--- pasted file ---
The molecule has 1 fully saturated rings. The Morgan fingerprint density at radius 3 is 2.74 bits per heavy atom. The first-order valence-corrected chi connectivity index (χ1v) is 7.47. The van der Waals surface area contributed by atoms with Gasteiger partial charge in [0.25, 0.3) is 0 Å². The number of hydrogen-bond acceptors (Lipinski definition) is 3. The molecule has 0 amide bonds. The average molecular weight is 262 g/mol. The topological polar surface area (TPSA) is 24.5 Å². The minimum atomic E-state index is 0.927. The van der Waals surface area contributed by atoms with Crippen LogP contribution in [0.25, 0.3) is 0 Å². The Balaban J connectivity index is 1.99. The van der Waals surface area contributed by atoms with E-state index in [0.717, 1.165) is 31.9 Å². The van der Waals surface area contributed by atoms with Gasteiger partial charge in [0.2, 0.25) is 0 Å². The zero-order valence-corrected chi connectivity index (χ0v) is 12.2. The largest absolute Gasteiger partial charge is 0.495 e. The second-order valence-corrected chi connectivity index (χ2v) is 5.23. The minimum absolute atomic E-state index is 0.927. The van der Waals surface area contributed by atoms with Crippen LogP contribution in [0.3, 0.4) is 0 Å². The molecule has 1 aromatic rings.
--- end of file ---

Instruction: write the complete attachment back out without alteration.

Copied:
The molecule has 1 fully saturated rings. The Morgan fingerprint density at radius 3 is 2.74 bits per heavy atom. The first-order valence-corrected chi connectivity index (χ1v) is 7.47. The van der Waals surface area contributed by atoms with Gasteiger partial charge in [0.25, 0.3) is 0 Å². The number of hydrogen-bond acceptors (Lipinski definition) is 3. The molecule has 0 amide bonds. The average molecular weight is 262 g/mol. The topological polar surface area (TPSA) is 24.5 Å². The minimum atomic E-state index is 0.927. The van der Waals surface area contributed by atoms with Crippen LogP contribution in [0.25, 0.3) is 0 Å². The Balaban J connectivity index is 1.99. The van der Waals surface area contributed by atoms with E-state index in [0.717, 1.165) is 31.9 Å². The van der Waals surface area contributed by atoms with Gasteiger partial charge in [0.2, 0.25) is 0 Å². The zero-order valence-corrected chi connectivity index (χ0v) is 12.2. The largest absolute Gasteiger partial charge is 0.495 e. The second-order valence-corrected chi connectivity index (χ2v) is 5.23. The minimum absolute atomic E-state index is 0.927. The van der Waals surface area contributed by atoms with Crippen LogP contribution in [0.3, 0.4) is 0 Å². The molecule has 1 aromatic rings.